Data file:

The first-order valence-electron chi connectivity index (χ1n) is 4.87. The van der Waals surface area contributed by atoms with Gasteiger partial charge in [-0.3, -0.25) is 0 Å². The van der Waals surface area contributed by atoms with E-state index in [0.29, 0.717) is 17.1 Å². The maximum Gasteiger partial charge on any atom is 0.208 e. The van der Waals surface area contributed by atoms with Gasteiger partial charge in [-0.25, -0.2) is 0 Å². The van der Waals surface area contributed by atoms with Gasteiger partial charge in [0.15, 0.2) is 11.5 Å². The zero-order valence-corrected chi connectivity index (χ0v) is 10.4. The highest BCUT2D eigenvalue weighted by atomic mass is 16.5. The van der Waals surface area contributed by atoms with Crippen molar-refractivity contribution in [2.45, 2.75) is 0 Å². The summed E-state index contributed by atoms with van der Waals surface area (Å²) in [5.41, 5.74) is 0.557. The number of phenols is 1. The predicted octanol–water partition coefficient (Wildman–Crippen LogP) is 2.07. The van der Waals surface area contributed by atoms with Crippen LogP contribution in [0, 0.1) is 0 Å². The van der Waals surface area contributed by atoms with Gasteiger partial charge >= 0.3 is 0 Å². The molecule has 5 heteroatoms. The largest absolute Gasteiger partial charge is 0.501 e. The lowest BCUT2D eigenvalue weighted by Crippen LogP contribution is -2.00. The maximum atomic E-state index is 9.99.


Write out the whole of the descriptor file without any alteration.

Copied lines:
The first-order valence-electron chi connectivity index (χ1n) is 4.87. The van der Waals surface area contributed by atoms with Gasteiger partial charge in [-0.3, -0.25) is 0 Å². The van der Waals surface area contributed by atoms with E-state index in [0.29, 0.717) is 17.1 Å². The maximum Gasteiger partial charge on any atom is 0.208 e. The van der Waals surface area contributed by atoms with Gasteiger partial charge in [-0.25, -0.2) is 0 Å². The van der Waals surface area contributed by atoms with Gasteiger partial charge in [0.15, 0.2) is 11.5 Å². The zero-order valence-corrected chi connectivity index (χ0v) is 10.4. The highest BCUT2D eigenvalue weighted by atomic mass is 16.5. The van der Waals surface area contributed by atoms with Crippen molar-refractivity contribution in [2.45, 2.75) is 0 Å². The summed E-state index contributed by atoms with van der Waals surface area (Å²) in [5.41, 5.74) is 0.557. The number of phenols is 1. The predicted octanol–water partition coefficient (Wildman–Crippen LogP) is 2.07. The van der Waals surface area contributed by atoms with Crippen LogP contribution in [0, 0.1) is 0 Å². The van der Waals surface area contributed by atoms with Gasteiger partial charge >= 0.3 is 0 Å². The molecule has 5 heteroatoms. The largest absolute Gasteiger partial charge is 0.501 e. The lowest BCUT2D eigenvalue weighted by Crippen LogP contribution is -2.00. The maximum atomic E-state index is 9.99.